Mechanisms of environmental agents by class associated with adverse male reproductive outcomes.
Reproduction: the new frontier in occupational and environmental health research: proceedings of the Fifth Annual RMCOEH Occupational and Environmental Health Conference, Park City, Utah, April 5-8, 1983. Lockey JE, Lemasters GK, Keye WR Jr., eds. New York: Alan R. Liss, Inc., 1984 Sep; :335-361
The mechanisms of adverse male reproductive outcomes associated with exposure to environmental agents are reviewed. The substances examined herein include: saturated halogenated aliphatic hydrocarbons such as chloroform, carbon-tetrachloride, dibromochloropropane, and ethylene-dibromide; unsaturated forms such as vinyl-chloride, chloroprene, trichloroethylene, and perchloroethylene; halogenated cyclic hydrocarbons such as chlorinated benzenes, halogenated biphenyls, and halogenated insecticides, with this latter category including DDT, kepone, and lindane, as well as epoxy class compounds such as ethylene-oxide and its cyclic tetramer; and glycol ether class compounds such as ethylene-glycol-monomethyl-ether. While the effects produced by exposure to these substances have been studied in animals, and while many of the substances cited have been found to produce testicular histopathologies such as degenerative changes in the germinal epithelium, decreased testosterone concentrations, reduced testes weights, atrophy of the testes and accessory glands, decreased sperm counts, testicular degeneration of the seminiferous tubules and Leydig cells, marked decreases in steroidogenic enzyme concentrations, the induction of heritable translocations, and both partial and total sterility, researchers have so far made few attempts to isolate the influence exerted by these substances on males alone. The author concludes that the data obtained to date is so inadequate that even the prediction of potential hazards, much less the detection of mechanisms of action, is difficult, if not impossible. It is further concluded that age at time of exposure may be a critical factor, with prepubertal animals being at greater risk. The author recommends that structure/activity relationships, common metabolisms and common metabolites, sensitivity values as a function of age, patterns and degrees of recovery, species related differences, and target organ threshold values be further studied in order to eventually clarify the mechanisms of the testicular toxicity of environmental agents.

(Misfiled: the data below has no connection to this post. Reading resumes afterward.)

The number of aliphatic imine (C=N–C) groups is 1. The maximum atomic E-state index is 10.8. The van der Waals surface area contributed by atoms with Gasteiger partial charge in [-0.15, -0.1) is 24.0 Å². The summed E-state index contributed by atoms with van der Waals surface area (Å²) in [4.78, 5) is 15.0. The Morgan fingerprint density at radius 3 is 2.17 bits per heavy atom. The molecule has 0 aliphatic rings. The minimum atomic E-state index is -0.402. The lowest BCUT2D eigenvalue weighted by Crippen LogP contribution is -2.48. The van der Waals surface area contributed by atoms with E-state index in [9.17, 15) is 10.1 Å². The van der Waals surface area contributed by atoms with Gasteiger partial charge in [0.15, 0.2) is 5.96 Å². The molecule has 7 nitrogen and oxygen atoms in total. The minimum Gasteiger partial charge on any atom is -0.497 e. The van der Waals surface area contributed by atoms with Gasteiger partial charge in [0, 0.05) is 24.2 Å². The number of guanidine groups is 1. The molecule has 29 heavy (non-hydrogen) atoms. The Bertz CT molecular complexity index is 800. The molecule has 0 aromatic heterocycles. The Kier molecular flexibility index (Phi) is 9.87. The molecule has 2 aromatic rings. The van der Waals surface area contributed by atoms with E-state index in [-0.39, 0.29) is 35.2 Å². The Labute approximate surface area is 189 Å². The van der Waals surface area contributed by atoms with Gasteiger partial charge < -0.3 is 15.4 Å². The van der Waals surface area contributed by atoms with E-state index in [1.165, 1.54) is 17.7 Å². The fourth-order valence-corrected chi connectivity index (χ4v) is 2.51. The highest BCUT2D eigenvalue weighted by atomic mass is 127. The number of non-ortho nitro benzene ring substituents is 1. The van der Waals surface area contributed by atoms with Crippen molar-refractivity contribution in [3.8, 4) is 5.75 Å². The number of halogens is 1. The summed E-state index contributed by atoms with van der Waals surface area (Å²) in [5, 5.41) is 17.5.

NIOSH-Grant; Reproductive-system-disorders; Chemical-analysis; Biological-effects; Analytical-instruments; Health-care-facilities; Analytical-methods; Environmental-factors; Physiology; Environmental-health-monitoring
Environmental Health University of Cincinnati 3223 Eden Avenue Cincinnati, Ohio 45267
Lockey-JE; Lemasters-GK; Keye-WR Jr.
Reproduction: the new frontier in occupational and environmental health research: proceedings of the Fifth Annual RMCOEH Occupational and Environmental Health Conference, Park City, Utah, April 5-8, 1983
University of Cincinnati, Cincinnati, Ohio